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  • Sara Thompson

Tardigrades: Tiny, but Tough

By Sara Thompson

Image credit are Elham Schokraie, Uwe Warnken, Agnes Hotz-Wagenblatt, Markus A. Grohme, Steffen Hengherr, et al. Image obtained from Wikimedia Commons,

Special to the Enterprise


Tardigrades, moss piglets, or water bears, no matter what you call them, all these terms refer to the same animal. First named “little water bears” by Johann August Ephraim Goeze in 1773, because their movement was reminiscent of the large mammal. A few short years later, in 1777, they were renamed tardigrades, meaning “slow-moving” in Latin, and this has become their recognized scientific name.


Tardigrades are tiny. Their average size is around half of a millimeter, with the largest on record being 1.5 millimeters long. Although small, they can be viewed under low magnification on microscopes, making them a fun critter to find for budding scientists. The most common places to find tardigrades are in mosses and lichens. Their round shape and tendency to be found in moss gave them the nickname of “moss piglet”. However, moss is not the only place where tardigrades can be found. They have been found in the coldest parts of the arctic, the steamiest hot springs, the tallest mountains, and the deepest parts of the ocean.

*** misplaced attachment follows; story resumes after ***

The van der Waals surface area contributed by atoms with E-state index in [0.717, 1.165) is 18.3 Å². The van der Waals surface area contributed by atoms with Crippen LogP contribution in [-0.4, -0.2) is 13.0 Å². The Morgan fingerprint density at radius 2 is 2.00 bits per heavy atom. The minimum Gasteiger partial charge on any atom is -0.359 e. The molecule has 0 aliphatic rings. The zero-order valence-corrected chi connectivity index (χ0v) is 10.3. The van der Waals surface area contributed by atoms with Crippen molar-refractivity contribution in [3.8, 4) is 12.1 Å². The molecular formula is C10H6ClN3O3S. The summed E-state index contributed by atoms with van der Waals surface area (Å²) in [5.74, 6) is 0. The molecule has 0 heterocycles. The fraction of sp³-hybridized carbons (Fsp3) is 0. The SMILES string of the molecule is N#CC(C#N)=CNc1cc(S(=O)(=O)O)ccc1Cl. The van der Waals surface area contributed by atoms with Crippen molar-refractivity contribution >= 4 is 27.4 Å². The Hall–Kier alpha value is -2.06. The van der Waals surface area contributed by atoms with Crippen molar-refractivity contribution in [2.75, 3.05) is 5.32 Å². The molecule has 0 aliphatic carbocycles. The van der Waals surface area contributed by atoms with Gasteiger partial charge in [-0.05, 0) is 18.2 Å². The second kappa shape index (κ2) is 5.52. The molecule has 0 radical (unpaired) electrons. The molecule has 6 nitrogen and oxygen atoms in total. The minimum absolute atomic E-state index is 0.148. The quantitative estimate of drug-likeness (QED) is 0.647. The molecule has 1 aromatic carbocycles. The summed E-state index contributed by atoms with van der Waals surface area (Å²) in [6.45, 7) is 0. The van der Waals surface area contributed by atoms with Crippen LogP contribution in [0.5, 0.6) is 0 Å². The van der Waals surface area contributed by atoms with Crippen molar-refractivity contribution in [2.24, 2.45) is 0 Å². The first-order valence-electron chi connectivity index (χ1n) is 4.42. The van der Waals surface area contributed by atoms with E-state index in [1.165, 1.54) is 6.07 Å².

Despite living in such extreme places, tardigrades are not considered ‘extremophiles’ because they are not specifically adapted to those areas but are just able to withstand most any environments. Tardigrades can also withstand extreme dehydration. Their bodies curl up and their bodily processes slow down to a point of almost death. This process is called cryptobiosis and tardigrades can survive decades in this state. Then when they are rehydrated, they are active again in a few minutes as if nothing had happened. Tardigrades have also survived the vacuum and radiation of space.


Tardigrades, moss piglet, or water bears, no matter which name you call these little critters, remember that they may be tiny, but are very tough. Next time you collect some moss or other damp material, check under a microscope, you may just see one of these wonderful creatures.

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